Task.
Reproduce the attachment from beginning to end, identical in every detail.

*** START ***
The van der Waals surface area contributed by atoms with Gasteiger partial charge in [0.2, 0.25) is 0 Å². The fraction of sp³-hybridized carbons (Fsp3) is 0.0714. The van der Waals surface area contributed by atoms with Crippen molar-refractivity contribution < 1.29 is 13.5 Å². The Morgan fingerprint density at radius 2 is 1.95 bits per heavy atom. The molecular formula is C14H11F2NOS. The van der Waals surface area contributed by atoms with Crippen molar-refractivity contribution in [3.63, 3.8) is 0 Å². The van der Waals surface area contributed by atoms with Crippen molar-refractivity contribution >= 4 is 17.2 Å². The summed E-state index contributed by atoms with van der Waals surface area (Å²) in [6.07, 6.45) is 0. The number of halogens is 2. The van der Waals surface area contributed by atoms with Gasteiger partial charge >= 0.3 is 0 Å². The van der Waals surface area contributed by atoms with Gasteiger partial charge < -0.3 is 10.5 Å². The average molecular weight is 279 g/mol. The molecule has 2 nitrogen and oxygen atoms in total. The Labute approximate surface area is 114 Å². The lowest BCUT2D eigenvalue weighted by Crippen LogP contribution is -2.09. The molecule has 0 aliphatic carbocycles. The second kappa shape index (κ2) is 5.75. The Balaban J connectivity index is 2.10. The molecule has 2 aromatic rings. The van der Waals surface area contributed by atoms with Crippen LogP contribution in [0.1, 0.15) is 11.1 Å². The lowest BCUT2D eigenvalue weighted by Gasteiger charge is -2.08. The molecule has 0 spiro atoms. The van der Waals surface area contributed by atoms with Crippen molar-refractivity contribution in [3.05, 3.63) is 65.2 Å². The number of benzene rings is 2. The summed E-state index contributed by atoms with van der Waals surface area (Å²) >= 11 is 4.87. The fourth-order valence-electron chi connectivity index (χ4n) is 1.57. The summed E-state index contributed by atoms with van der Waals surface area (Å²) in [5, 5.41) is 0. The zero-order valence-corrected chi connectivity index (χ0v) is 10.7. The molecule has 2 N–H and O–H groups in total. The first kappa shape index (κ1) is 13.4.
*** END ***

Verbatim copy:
The van der Waals surface area contributed by atoms with Gasteiger partial charge in [0.2, 0.25) is 0 Å². The fraction of sp³-hybridized carbons (Fsp3) is 0.0714. The van der Waals surface area contributed by atoms with Crippen molar-refractivity contribution < 1.29 is 13.5 Å². The Morgan fingerprint density at radius 2 is 1.95 bits per heavy atom. The molecular formula is C14H11F2NOS. The van der Waals surface area contributed by atoms with Crippen molar-refractivity contribution in [3.63, 3.8) is 0 Å². The van der Waals surface area contributed by atoms with Crippen molar-refractivity contribution >= 4 is 17.2 Å². The summed E-state index contributed by atoms with van der Waals surface area (Å²) in [6.07, 6.45) is 0. The number of halogens is 2. The van der Waals surface area contributed by atoms with Gasteiger partial charge >= 0.3 is 0 Å². The van der Waals surface area contributed by atoms with Gasteiger partial charge < -0.3 is 10.5 Å². The average molecular weight is 279 g/mol. The molecule has 2 nitrogen and oxygen atoms in total. The Labute approximate surface area is 114 Å². The lowest BCUT2D eigenvalue weighted by Crippen LogP contribution is -2.09. The molecule has 0 aliphatic carbocycles. The second kappa shape index (κ2) is 5.75. The Balaban J connectivity index is 2.10. The molecule has 2 aromatic rings. The van der Waals surface area contributed by atoms with Crippen LogP contribution in [0.1, 0.15) is 11.1 Å². The lowest BCUT2D eigenvalue weighted by Gasteiger charge is -2.08. The molecule has 0 spiro atoms. The van der Waals surface area contributed by atoms with Crippen molar-refractivity contribution in [3.05, 3.63) is 65.2 Å². The number of benzene rings is 2. The summed E-state index contributed by atoms with van der Waals surface area (Å²) >= 11 is 4.87. The fourth-order valence-electron chi connectivity index (χ4n) is 1.57. The summed E-state index contributed by atoms with van der Waals surface area (Å²) in [5, 5.41) is 0. The zero-order valence-corrected chi connectivity index (χ0v) is 10.7. The molecule has 2 N–H and O–H groups in total. The first kappa shape index (κ1) is 13.4.